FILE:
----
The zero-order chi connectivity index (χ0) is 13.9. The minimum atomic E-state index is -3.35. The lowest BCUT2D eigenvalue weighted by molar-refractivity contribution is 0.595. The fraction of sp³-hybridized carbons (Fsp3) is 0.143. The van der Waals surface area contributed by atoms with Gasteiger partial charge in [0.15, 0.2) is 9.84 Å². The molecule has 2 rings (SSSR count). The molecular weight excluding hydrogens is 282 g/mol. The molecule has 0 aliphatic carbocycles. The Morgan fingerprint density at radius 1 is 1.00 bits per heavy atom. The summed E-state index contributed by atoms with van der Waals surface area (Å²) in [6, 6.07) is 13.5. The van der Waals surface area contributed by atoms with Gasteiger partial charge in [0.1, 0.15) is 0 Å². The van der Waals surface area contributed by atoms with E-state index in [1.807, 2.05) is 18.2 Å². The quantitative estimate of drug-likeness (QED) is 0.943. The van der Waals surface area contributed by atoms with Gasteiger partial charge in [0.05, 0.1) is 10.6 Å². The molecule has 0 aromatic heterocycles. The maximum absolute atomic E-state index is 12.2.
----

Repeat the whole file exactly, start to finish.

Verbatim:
The zero-order chi connectivity index (χ0) is 13.9. The minimum atomic E-state index is -3.35. The lowest BCUT2D eigenvalue weighted by molar-refractivity contribution is 0.595. The fraction of sp³-hybridized carbons (Fsp3) is 0.143. The van der Waals surface area contributed by atoms with Gasteiger partial charge in [0.15, 0.2) is 9.84 Å². The molecule has 2 rings (SSSR count). The molecular weight excluding hydrogens is 282 g/mol. The molecule has 0 aliphatic carbocycles. The Morgan fingerprint density at radius 1 is 1.00 bits per heavy atom. The summed E-state index contributed by atoms with van der Waals surface area (Å²) in [6, 6.07) is 13.5. The van der Waals surface area contributed by atoms with Gasteiger partial charge in [0.1, 0.15) is 0 Å². The van der Waals surface area contributed by atoms with E-state index in [1.807, 2.05) is 18.2 Å². The quantitative estimate of drug-likeness (QED) is 0.943. The van der Waals surface area contributed by atoms with Gasteiger partial charge in [0.05, 0.1) is 10.6 Å². The molecule has 0 aromatic heterocycles. The maximum absolute atomic E-state index is 12.2.